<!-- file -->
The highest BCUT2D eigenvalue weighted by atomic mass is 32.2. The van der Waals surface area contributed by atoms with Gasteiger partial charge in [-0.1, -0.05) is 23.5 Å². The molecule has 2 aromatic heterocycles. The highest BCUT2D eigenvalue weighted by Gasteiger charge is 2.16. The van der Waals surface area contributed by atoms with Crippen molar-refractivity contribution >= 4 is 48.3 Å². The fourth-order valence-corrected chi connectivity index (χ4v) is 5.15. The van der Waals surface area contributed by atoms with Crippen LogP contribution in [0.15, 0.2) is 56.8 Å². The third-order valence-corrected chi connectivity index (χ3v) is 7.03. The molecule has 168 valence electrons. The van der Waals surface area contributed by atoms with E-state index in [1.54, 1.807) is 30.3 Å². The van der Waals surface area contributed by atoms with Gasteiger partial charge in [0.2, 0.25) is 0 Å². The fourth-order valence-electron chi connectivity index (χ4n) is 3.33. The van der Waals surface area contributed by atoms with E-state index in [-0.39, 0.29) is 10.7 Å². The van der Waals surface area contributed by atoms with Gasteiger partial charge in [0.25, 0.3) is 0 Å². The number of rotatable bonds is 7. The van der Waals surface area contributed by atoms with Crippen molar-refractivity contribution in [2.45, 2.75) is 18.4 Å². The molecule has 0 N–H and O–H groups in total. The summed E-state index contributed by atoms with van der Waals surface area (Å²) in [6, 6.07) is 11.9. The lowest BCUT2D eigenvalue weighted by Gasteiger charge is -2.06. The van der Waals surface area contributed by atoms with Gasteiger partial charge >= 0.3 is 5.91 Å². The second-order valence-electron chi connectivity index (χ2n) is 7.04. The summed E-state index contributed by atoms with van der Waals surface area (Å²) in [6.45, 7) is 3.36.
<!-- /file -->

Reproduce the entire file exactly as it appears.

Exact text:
The highest BCUT2D eigenvalue weighted by atomic mass is 32.2. The van der Waals surface area contributed by atoms with Gasteiger partial charge in [-0.1, -0.05) is 23.5 Å². The molecule has 2 aromatic heterocycles. The highest BCUT2D eigenvalue weighted by Gasteiger charge is 2.16. The van der Waals surface area contributed by atoms with Crippen molar-refractivity contribution >= 4 is 48.3 Å². The fourth-order valence-corrected chi connectivity index (χ4v) is 5.15. The van der Waals surface area contributed by atoms with Crippen LogP contribution in [0.15, 0.2) is 56.8 Å². The third-order valence-corrected chi connectivity index (χ3v) is 7.03. The molecule has 168 valence electrons. The van der Waals surface area contributed by atoms with E-state index in [1.54, 1.807) is 30.3 Å². The van der Waals surface area contributed by atoms with Gasteiger partial charge in [0.2, 0.25) is 0 Å². The fourth-order valence-electron chi connectivity index (χ4n) is 3.33. The van der Waals surface area contributed by atoms with E-state index in [-0.39, 0.29) is 10.7 Å². The van der Waals surface area contributed by atoms with Gasteiger partial charge in [0.25, 0.3) is 0 Å². The number of rotatable bonds is 7. The van der Waals surface area contributed by atoms with Crippen molar-refractivity contribution in [2.45, 2.75) is 18.4 Å². The molecule has 0 N–H and O–H groups in total. The summed E-state index contributed by atoms with van der Waals surface area (Å²) in [6, 6.07) is 11.9. The lowest BCUT2D eigenvalue weighted by Gasteiger charge is -2.06. The van der Waals surface area contributed by atoms with Gasteiger partial charge >= 0.3 is 5.91 Å². The second-order valence-electron chi connectivity index (χ2n) is 7.04. The summed E-state index contributed by atoms with van der Waals surface area (Å²) in [6.45, 7) is 3.36.